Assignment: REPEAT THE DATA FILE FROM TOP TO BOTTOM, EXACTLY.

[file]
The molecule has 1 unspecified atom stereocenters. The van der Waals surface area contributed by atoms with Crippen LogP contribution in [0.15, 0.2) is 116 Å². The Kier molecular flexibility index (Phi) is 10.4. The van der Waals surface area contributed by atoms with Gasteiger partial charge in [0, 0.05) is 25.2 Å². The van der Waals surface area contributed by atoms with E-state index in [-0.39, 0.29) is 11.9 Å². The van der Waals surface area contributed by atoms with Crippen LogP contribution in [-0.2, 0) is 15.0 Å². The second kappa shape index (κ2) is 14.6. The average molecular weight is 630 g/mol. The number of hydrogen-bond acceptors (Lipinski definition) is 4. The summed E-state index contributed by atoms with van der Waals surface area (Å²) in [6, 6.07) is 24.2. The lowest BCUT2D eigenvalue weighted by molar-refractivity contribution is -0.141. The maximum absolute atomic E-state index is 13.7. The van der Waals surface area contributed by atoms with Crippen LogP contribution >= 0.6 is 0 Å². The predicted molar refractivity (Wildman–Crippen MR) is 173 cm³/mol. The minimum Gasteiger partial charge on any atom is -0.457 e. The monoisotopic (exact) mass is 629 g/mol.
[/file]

The molecule has 1 unspecified atom stereocenters. The van der Waals surface area contributed by atoms with Crippen LogP contribution in [0.15, 0.2) is 116 Å². The Kier molecular flexibility index (Phi) is 10.4. The van der Waals surface area contributed by atoms with Gasteiger partial charge in [0, 0.05) is 25.2 Å². The van der Waals surface area contributed by atoms with E-state index in [-0.39, 0.29) is 11.9 Å². The van der Waals surface area contributed by atoms with Crippen LogP contribution in [-0.2, 0) is 15.0 Å². The second kappa shape index (κ2) is 14.6. The average molecular weight is 630 g/mol. The number of hydrogen-bond acceptors (Lipinski definition) is 4. The summed E-state index contributed by atoms with van der Waals surface area (Å²) in [6, 6.07) is 24.2. The lowest BCUT2D eigenvalue weighted by molar-refractivity contribution is -0.141. The maximum absolute atomic E-state index is 13.7. The van der Waals surface area contributed by atoms with Crippen LogP contribution >= 0.6 is 0 Å². The predicted molar refractivity (Wildman–Crippen MR) is 173 cm³/mol. The minimum Gasteiger partial charge on any atom is -0.457 e. The monoisotopic (exact) mass is 629 g/mol.